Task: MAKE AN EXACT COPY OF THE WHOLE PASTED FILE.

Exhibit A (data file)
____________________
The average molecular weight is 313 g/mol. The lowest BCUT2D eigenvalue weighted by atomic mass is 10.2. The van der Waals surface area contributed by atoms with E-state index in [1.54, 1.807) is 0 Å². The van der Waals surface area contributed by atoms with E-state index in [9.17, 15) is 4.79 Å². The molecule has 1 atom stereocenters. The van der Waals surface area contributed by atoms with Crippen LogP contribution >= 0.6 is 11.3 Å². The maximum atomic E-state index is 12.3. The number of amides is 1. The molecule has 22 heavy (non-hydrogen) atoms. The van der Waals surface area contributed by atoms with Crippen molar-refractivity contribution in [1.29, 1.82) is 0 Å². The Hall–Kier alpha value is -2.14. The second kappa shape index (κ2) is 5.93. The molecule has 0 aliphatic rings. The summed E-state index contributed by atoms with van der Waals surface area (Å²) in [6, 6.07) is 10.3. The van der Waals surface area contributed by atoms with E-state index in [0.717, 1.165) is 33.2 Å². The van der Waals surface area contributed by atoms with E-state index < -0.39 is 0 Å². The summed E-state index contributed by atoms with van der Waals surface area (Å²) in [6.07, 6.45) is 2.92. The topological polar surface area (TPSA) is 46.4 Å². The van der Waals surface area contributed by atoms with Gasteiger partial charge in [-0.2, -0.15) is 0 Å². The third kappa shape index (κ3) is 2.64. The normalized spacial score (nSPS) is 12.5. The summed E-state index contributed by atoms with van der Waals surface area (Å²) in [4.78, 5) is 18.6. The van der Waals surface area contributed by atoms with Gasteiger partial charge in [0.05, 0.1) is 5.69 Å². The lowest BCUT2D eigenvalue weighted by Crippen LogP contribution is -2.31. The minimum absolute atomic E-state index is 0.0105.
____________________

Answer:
The average molecular weight is 313 g/mol. The lowest BCUT2D eigenvalue weighted by atomic mass is 10.2. The van der Waals surface area contributed by atoms with E-state index in [1.54, 1.807) is 0 Å². The van der Waals surface area contributed by atoms with E-state index in [9.17, 15) is 4.79 Å². The molecule has 1 atom stereocenters. The van der Waals surface area contributed by atoms with Crippen LogP contribution >= 0.6 is 11.3 Å². The maximum atomic E-state index is 12.3. The number of amides is 1. The molecule has 22 heavy (non-hydrogen) atoms. The van der Waals surface area contributed by atoms with Crippen molar-refractivity contribution in [1.29, 1.82) is 0 Å². The Hall–Kier alpha value is -2.14. The second kappa shape index (κ2) is 5.93. The molecule has 0 aliphatic rings. The summed E-state index contributed by atoms with van der Waals surface area (Å²) in [6, 6.07) is 10.3. The van der Waals surface area contributed by atoms with E-state index in [0.717, 1.165) is 33.2 Å². The van der Waals surface area contributed by atoms with E-state index < -0.39 is 0 Å². The summed E-state index contributed by atoms with van der Waals surface area (Å²) in [6.07, 6.45) is 2.92. The topological polar surface area (TPSA) is 46.4 Å². The van der Waals surface area contributed by atoms with Gasteiger partial charge in [-0.2, -0.15) is 0 Å². The third kappa shape index (κ3) is 2.64. The normalized spacial score (nSPS) is 12.5. The summed E-state index contributed by atoms with van der Waals surface area (Å²) in [4.78, 5) is 18.6. The van der Waals surface area contributed by atoms with Gasteiger partial charge in [0.05, 0.1) is 5.69 Å². The lowest BCUT2D eigenvalue weighted by Crippen LogP contribution is -2.31. The minimum absolute atomic E-state index is 0.0105.